From November 2015 until August 2017, Watson and hundreds of other clients of Springfield’s Senior Services of Central Illinois became victims of a state budget impasse between Illinois’ Republican governor and the Democratic-controlled General Assembly that would last two years.
It’s been almost a year since lawmakers resolved the impasse with an 32 percent income-tax increase, a budget passed over Gov. Bruce Rauner’s veto and a $6 billion borrowing plan to help pay down what was then the state’s $16.7 billion backlog of bills.
In the 12 months since then, providers of human services and health care that endured historic payment delays said they have recovered to varying degrees and tried to restore services. But many said damage to local and statewide social-service “safety nets” has only begun to be repaired.
Even though Rauner and the General Assembly recently approved a fiscal 2019 budget on a bipartisan basis, human-service providers said still-unfilled gaps in payment and payment delays connected with the impasse only added to what they say is the state’s chronic underfunding of human services, a situation lasting a decade or more.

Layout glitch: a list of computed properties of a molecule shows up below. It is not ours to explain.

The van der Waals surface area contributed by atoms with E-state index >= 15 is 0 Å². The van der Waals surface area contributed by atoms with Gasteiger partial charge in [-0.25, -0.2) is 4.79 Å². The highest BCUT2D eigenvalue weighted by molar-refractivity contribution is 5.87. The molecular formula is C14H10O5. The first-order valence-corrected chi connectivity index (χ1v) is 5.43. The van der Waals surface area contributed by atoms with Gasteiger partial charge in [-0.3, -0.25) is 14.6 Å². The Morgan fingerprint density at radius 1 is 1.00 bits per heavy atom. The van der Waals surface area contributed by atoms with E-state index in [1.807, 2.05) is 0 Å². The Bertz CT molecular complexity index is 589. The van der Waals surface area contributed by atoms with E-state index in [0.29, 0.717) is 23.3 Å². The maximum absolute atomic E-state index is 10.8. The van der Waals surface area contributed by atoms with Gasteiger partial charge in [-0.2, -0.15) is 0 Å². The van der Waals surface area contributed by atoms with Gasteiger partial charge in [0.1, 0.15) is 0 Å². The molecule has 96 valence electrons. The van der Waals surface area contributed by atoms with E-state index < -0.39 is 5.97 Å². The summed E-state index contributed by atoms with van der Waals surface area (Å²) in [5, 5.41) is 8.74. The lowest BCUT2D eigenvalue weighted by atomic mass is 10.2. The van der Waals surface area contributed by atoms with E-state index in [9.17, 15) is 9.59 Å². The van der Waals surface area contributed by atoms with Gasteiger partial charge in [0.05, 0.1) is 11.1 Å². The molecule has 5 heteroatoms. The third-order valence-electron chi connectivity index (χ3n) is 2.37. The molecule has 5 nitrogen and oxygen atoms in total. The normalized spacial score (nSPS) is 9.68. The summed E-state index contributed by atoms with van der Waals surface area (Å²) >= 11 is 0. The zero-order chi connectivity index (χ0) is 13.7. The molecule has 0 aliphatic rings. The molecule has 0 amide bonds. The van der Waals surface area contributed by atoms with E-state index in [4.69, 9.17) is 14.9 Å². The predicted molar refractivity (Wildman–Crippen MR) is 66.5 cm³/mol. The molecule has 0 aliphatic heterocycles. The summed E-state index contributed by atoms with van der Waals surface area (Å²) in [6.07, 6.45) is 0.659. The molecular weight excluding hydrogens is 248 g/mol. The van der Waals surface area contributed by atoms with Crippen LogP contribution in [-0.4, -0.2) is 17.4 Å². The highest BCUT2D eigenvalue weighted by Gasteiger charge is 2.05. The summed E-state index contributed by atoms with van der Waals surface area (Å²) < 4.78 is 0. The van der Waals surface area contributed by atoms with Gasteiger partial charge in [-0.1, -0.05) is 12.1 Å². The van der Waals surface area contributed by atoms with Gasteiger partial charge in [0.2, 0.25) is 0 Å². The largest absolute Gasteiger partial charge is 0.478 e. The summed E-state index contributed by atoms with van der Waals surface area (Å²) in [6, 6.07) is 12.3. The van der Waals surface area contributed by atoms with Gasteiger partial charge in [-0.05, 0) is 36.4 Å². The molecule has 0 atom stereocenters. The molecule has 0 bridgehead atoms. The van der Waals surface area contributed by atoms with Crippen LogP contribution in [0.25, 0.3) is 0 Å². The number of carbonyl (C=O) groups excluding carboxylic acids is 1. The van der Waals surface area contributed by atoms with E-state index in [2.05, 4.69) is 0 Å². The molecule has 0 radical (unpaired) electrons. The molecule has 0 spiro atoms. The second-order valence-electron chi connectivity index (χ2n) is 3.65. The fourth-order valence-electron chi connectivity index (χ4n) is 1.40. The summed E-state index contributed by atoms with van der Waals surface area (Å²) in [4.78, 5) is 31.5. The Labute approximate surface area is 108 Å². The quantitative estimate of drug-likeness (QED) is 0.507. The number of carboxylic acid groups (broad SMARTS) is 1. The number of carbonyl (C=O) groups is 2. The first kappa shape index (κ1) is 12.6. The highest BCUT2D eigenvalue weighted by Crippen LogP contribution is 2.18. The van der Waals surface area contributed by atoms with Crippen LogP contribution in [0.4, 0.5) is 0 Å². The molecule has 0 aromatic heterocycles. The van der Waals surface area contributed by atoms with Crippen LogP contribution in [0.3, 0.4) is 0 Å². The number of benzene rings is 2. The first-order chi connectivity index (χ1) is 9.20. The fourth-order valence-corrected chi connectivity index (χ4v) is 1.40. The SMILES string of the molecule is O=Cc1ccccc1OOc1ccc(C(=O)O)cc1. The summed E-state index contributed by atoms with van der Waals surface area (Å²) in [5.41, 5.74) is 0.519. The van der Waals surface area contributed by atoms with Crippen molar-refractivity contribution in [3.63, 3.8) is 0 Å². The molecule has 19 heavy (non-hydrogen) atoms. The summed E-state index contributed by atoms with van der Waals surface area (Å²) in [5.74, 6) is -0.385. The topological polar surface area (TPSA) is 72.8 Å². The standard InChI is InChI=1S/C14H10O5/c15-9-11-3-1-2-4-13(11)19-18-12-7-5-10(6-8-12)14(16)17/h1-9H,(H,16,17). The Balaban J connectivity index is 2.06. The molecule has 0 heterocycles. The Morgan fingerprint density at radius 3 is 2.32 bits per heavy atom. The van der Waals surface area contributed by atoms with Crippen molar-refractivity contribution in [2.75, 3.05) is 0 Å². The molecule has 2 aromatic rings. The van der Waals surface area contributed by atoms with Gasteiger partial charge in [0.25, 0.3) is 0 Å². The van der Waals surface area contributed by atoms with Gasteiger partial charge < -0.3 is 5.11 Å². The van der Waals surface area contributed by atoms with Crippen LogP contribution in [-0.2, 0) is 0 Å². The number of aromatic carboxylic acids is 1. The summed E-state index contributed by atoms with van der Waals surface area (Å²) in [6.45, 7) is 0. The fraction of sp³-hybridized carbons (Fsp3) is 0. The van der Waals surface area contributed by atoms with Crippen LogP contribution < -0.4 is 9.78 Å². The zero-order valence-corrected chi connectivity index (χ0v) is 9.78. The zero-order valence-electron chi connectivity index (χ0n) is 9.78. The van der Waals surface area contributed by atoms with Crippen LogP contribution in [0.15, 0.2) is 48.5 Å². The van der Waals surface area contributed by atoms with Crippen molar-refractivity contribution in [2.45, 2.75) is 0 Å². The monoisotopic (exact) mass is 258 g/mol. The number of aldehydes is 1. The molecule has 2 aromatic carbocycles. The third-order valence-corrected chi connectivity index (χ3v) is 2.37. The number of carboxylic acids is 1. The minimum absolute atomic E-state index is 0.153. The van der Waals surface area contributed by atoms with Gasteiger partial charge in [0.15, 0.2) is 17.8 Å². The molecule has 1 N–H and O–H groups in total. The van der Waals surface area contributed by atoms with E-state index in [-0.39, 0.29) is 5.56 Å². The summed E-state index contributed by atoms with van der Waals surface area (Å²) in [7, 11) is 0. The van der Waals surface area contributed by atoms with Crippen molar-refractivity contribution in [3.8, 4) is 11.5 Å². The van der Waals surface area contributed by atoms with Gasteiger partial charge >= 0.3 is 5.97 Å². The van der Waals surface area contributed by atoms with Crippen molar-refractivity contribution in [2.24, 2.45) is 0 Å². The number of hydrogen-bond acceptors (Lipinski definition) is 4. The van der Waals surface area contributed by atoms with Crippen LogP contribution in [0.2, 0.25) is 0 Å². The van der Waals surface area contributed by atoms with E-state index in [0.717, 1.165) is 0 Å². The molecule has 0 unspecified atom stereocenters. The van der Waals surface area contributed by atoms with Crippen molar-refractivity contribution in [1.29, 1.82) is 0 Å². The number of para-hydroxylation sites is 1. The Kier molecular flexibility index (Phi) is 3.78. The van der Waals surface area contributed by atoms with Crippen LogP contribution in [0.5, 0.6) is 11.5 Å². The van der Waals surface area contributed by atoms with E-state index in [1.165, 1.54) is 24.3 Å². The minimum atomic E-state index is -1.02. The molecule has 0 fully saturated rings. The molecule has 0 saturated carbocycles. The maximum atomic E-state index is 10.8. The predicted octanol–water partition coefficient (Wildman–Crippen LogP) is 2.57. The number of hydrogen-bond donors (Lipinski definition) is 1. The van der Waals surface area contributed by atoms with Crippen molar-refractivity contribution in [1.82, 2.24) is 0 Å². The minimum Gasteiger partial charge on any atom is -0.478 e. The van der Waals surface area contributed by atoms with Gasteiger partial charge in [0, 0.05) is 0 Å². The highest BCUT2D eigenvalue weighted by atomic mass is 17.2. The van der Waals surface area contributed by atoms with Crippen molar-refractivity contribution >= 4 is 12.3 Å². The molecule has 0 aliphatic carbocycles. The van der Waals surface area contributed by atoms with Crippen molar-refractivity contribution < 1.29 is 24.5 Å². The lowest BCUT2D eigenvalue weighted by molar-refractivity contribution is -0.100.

Providers said some rate increases approved in fiscal 2018 and 2019 weren’t enough to undo all the damage.
“There are definitely less services,” said Judith Gethner, executive director of Chicago-based Illinois Partners for Human Service.
The impasse led to layoffs and positions not being filled, she said. The funding crisis also led to uncertainty about the future that continues to this day, with many not-for-profit organizations leery about spending money to replace positions and restore programs, and many having problems recruiting qualified professionals willing to work in such an environment, she said.
“We are finding ourselves stretched in a really horrific way,” Gethner said. Click here to read more....